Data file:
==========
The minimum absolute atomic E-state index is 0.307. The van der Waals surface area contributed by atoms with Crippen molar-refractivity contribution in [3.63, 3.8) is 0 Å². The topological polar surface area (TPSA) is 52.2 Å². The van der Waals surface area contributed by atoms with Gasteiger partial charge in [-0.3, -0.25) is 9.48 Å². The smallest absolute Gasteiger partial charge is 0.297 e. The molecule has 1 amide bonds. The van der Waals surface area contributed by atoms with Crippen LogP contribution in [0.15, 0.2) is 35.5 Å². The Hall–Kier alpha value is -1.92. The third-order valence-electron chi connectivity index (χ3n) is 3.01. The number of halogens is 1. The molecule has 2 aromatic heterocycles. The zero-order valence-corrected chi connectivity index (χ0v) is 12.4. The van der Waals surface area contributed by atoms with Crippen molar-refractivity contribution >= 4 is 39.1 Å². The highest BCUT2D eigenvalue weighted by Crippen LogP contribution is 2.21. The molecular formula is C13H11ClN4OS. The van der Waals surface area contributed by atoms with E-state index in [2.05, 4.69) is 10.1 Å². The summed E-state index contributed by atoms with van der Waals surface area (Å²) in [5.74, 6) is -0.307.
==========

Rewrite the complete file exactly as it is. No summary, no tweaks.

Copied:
The minimum absolute atomic E-state index is 0.307. The van der Waals surface area contributed by atoms with Crippen molar-refractivity contribution in [3.63, 3.8) is 0 Å². The topological polar surface area (TPSA) is 52.2 Å². The van der Waals surface area contributed by atoms with Gasteiger partial charge in [-0.3, -0.25) is 9.48 Å². The smallest absolute Gasteiger partial charge is 0.297 e. The molecule has 1 amide bonds. The van der Waals surface area contributed by atoms with Crippen LogP contribution in [0.15, 0.2) is 35.5 Å². The Hall–Kier alpha value is -1.92. The third-order valence-electron chi connectivity index (χ3n) is 3.01. The number of halogens is 1. The molecule has 2 aromatic heterocycles. The zero-order valence-corrected chi connectivity index (χ0v) is 12.4. The van der Waals surface area contributed by atoms with Crippen molar-refractivity contribution >= 4 is 39.1 Å². The highest BCUT2D eigenvalue weighted by Crippen LogP contribution is 2.21. The molecular formula is C13H11ClN4OS. The van der Waals surface area contributed by atoms with E-state index in [2.05, 4.69) is 10.1 Å². The summed E-state index contributed by atoms with van der Waals surface area (Å²) in [5.74, 6) is -0.307.